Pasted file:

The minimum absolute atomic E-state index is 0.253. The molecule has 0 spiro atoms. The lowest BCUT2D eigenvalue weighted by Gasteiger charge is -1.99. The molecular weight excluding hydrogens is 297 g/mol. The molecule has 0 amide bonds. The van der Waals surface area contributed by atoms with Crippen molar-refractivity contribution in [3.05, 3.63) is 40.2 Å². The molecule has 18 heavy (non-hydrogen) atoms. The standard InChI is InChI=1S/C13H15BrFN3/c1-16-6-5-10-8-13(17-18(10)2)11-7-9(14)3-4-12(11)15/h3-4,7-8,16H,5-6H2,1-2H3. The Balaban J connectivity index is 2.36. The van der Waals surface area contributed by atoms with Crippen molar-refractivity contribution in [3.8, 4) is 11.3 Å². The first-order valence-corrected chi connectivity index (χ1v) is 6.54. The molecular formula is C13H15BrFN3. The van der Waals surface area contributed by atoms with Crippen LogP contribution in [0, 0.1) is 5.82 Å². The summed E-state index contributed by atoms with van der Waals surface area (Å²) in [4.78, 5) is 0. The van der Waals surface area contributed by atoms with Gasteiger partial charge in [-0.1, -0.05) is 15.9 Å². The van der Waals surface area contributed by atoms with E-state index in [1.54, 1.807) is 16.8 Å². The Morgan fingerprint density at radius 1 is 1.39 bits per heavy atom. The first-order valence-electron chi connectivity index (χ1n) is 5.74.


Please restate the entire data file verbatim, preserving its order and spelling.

The minimum absolute atomic E-state index is 0.253. The molecule has 0 spiro atoms. The lowest BCUT2D eigenvalue weighted by Gasteiger charge is -1.99. The molecular weight excluding hydrogens is 297 g/mol. The molecule has 0 amide bonds. The van der Waals surface area contributed by atoms with Crippen molar-refractivity contribution in [3.05, 3.63) is 40.2 Å². The molecule has 18 heavy (non-hydrogen) atoms. The standard InChI is InChI=1S/C13H15BrFN3/c1-16-6-5-10-8-13(17-18(10)2)11-7-9(14)3-4-12(11)15/h3-4,7-8,16H,5-6H2,1-2H3. The Balaban J connectivity index is 2.36. The van der Waals surface area contributed by atoms with Crippen molar-refractivity contribution in [3.8, 4) is 11.3 Å². The first-order valence-corrected chi connectivity index (χ1v) is 6.54. The molecular formula is C13H15BrFN3. The van der Waals surface area contributed by atoms with Crippen LogP contribution in [0, 0.1) is 5.82 Å². The summed E-state index contributed by atoms with van der Waals surface area (Å²) in [4.78, 5) is 0. The van der Waals surface area contributed by atoms with Gasteiger partial charge in [-0.1, -0.05) is 15.9 Å². The van der Waals surface area contributed by atoms with E-state index in [1.54, 1.807) is 16.8 Å². The Morgan fingerprint density at radius 1 is 1.39 bits per heavy atom. The first-order valence-electron chi connectivity index (χ1n) is 5.74.